The invention also concerns a process for the production of microparticles containing polypeptide with the aid of the triple emulsion process which is characterized in that in the production of the oily or organic phase by dissolving a polymer in an organic water-immiscible solvent, an ABA triblock copolymer is used as a polymer the A block of which is a copolymer of lactic acid and glycolic acid and the B block of which is a polyethylene glycol chain, and additives that are selected from the group comprising serum proteins, polyamino acids, cyclodextrins, cyclodextrin derivatives, saccharides such as disaccharides and polysaccharides, amino sugars, amino acids, detergents or carboxylic acids as well as mixtures thereof are added to the aqueously dissolved polypeptide which is emulsified in the organic phase.
It has turned out that the first homogenization step (formation of the W/O emulsion) appears to be responsible for the formation of polypeptide aggregates. Thus according to the invention the dispersing period is shortened from 60 to 30 seconds, an Ultra Turrax is used as a homogenizer and the weight ratio of water/organic phase (preferably dichloromethane) is increased from 5 to up to 20% (percentage by weight). Preferably it is dispersed twice for about 30 seconds with an interval of 30 seconds in the first homogenization step. It is particularly preferable to disperse once for about 30 seconds. This modification of the production conditions results in the amount of aggregate to be decreased slightly.
Within the sense of the production process according to the invention it is particularly advantageous to cool all solutions and equipment to 0-16ฐ C. during the entire production period of the production process. This achieves a particularly favourable reduction of aggregate. In this case it is even possible to largely omit the addition of aggregation-inhibiting additives. In comparison to the production of microparticles at room temperature it was possible in this manner to achieve a significant reduction of the content of aggregate in the polypeptides used in the microparticles (reduction of 10-20% content of aggregate to a content of aggregate of 2-5%).
The weight ratio water/organic phase of 20-25% (3-4 parts organic solvent/one part of water) additionally enable a larger amount of additives to be introduced into the inner aqueous phase.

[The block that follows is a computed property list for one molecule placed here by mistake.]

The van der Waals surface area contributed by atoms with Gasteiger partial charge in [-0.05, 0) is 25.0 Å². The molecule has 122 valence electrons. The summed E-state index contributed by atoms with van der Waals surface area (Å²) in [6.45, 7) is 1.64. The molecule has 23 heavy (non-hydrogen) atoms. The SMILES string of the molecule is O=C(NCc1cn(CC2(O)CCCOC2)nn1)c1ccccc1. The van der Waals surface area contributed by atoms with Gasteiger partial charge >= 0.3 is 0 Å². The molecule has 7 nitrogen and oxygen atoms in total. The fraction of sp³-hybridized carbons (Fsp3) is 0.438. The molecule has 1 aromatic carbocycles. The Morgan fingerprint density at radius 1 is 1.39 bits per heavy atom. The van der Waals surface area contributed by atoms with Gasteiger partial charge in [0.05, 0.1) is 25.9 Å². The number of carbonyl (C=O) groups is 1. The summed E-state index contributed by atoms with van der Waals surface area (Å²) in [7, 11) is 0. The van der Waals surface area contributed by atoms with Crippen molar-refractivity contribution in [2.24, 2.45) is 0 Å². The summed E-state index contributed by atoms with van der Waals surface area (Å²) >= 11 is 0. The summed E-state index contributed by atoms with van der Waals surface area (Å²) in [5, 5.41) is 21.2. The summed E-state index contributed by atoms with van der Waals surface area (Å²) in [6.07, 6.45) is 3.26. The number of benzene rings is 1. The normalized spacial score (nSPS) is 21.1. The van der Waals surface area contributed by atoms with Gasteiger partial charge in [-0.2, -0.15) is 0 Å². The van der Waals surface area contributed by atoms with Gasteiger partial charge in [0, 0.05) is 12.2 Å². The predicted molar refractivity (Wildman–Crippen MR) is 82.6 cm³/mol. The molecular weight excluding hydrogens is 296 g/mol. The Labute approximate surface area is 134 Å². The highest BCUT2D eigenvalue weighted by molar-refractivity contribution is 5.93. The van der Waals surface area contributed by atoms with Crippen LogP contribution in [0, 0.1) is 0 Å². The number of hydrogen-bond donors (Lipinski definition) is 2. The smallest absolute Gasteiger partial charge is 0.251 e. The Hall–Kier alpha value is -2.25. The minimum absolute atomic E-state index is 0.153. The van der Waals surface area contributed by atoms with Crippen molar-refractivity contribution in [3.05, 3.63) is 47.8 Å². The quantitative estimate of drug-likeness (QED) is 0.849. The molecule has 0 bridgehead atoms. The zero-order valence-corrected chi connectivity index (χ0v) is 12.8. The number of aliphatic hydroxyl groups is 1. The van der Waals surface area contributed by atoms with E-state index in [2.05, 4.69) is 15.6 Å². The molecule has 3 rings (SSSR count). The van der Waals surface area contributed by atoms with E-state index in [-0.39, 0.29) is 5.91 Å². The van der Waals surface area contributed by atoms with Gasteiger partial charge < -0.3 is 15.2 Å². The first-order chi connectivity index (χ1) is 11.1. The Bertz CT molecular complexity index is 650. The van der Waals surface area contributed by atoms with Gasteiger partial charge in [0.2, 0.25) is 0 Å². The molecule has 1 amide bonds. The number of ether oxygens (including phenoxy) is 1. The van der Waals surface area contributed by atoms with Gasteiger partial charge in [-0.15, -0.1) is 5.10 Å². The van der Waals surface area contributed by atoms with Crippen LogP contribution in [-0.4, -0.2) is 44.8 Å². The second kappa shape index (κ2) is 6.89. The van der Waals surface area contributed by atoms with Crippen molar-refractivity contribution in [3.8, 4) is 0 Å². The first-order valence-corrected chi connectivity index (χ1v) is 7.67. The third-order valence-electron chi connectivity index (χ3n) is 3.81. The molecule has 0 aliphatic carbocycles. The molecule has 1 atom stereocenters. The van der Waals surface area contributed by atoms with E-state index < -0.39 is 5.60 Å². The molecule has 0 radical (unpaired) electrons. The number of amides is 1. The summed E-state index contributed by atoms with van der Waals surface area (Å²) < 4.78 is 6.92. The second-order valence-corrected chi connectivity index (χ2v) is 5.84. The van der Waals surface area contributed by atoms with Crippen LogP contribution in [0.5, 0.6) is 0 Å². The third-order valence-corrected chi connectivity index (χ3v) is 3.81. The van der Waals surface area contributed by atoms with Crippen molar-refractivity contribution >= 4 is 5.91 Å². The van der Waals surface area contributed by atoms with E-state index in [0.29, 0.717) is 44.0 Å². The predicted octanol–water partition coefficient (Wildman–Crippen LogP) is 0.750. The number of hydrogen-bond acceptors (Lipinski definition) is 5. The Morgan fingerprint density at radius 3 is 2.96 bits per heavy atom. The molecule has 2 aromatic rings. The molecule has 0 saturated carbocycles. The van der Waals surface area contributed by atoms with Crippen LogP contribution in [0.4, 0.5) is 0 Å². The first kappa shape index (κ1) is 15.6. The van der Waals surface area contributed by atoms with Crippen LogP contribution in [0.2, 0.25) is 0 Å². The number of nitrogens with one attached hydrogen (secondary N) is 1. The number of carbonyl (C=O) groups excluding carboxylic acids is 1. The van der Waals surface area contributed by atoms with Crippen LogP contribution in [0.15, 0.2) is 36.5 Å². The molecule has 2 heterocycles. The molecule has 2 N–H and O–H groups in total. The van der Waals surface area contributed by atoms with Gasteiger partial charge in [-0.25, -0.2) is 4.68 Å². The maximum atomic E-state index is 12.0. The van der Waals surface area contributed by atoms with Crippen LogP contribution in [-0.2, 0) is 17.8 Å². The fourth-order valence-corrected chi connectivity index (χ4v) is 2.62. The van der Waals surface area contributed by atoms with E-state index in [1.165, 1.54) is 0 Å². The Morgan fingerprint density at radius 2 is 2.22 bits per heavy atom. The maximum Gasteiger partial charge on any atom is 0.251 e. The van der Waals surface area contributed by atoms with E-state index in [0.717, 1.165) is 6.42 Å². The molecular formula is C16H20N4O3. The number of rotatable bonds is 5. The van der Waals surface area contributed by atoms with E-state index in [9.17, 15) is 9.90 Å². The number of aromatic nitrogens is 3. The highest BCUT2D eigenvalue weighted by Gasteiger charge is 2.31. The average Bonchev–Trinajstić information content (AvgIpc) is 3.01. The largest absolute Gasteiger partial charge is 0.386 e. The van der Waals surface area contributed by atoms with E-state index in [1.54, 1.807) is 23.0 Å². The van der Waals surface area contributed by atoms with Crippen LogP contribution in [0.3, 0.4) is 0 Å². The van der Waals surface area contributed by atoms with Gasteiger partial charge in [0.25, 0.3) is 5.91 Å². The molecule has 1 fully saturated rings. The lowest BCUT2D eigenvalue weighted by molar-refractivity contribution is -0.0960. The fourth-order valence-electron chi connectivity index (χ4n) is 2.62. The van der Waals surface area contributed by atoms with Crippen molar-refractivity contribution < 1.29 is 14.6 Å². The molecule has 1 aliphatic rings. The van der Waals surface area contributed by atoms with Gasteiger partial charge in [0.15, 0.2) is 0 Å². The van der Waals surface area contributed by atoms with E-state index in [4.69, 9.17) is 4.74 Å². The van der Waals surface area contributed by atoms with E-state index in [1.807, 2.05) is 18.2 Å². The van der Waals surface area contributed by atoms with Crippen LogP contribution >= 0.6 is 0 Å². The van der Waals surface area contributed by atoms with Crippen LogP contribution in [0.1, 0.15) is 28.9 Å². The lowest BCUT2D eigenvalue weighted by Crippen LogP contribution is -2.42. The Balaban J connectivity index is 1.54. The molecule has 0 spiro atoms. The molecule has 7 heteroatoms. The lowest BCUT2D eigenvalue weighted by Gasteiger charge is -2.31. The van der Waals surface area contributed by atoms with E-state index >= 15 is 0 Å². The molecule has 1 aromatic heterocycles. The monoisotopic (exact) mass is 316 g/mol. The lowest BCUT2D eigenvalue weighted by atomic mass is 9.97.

The microparticles according to the invention also surprisingly have an extremely low residual content of solvent. The microparticles produced with the ABA polymer contain less than 1% preferably less than 0.1% in particular less than 0.01% residual solvent such as e.g. dichloromethane. Apparently the selected process parameters achieve an almost complete removal of the dichloromethane from the microparticles that are formed which is above all due to the favourable volume ratio of the organic to the external aqueous phase.
In order to exclude the influence of residual water on the protein stability, the residual water content in the microparticles was also determined. The determined water content of 0.2% showed that it was possible to almost completely remove the amount of water in the inner aqueous phase that was used.
Investigations on the storage stability of the microparticles according to the invention have shown that these are stable on storage for at least two months at room temperature (20-25ฐ C.) and that no changes occur with regard to aggregate formation and release properties.
A further subject matter of the invention is the use of pharmaceutical additives selected from the group comprising serum proteins, polyamino acids, cyclodextrins, cyclodextrin derivatives, saccharides, amino sugars, amino acids, detergents as well as mixtures of these additives to avoid aggregate formation of polypeptides susceptible to aggregation in the production of polypeptide-containing microparticles.